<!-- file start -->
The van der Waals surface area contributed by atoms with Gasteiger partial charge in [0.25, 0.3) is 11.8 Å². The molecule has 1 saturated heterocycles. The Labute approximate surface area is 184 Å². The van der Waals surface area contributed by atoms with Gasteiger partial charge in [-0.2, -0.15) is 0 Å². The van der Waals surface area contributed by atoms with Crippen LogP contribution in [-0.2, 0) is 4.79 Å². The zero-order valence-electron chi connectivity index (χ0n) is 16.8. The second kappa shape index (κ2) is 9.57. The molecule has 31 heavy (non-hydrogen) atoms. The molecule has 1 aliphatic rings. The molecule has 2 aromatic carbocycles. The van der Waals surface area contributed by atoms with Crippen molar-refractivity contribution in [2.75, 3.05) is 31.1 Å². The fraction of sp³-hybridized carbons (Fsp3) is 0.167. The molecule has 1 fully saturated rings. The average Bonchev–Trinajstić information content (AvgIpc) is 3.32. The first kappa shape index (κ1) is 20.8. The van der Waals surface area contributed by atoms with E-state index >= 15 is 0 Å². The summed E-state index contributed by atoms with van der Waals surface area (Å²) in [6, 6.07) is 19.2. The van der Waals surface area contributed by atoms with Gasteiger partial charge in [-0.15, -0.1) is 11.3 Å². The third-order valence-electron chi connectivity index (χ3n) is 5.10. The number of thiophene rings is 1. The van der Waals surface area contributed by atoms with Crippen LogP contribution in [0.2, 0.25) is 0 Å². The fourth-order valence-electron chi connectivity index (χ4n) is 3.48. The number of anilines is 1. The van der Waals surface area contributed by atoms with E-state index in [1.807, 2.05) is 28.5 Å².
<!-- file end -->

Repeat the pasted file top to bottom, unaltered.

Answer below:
The van der Waals surface area contributed by atoms with Gasteiger partial charge in [0.25, 0.3) is 11.8 Å². The molecule has 1 saturated heterocycles. The Labute approximate surface area is 184 Å². The van der Waals surface area contributed by atoms with Gasteiger partial charge in [-0.2, -0.15) is 0 Å². The van der Waals surface area contributed by atoms with Crippen LogP contribution in [-0.2, 0) is 4.79 Å². The zero-order valence-electron chi connectivity index (χ0n) is 16.8. The second kappa shape index (κ2) is 9.57. The molecule has 31 heavy (non-hydrogen) atoms. The molecule has 1 aliphatic rings. The molecule has 2 aromatic carbocycles. The van der Waals surface area contributed by atoms with Crippen molar-refractivity contribution in [2.75, 3.05) is 31.1 Å². The fraction of sp³-hybridized carbons (Fsp3) is 0.167. The molecule has 1 fully saturated rings. The average Bonchev–Trinajstić information content (AvgIpc) is 3.32. The first kappa shape index (κ1) is 20.8. The van der Waals surface area contributed by atoms with E-state index >= 15 is 0 Å². The summed E-state index contributed by atoms with van der Waals surface area (Å²) in [6, 6.07) is 19.2. The van der Waals surface area contributed by atoms with Gasteiger partial charge in [-0.15, -0.1) is 11.3 Å². The third-order valence-electron chi connectivity index (χ3n) is 5.10. The number of thiophene rings is 1. The van der Waals surface area contributed by atoms with Crippen LogP contribution in [0.2, 0.25) is 0 Å². The fourth-order valence-electron chi connectivity index (χ4n) is 3.48. The number of anilines is 1. The van der Waals surface area contributed by atoms with E-state index in [1.807, 2.05) is 28.5 Å².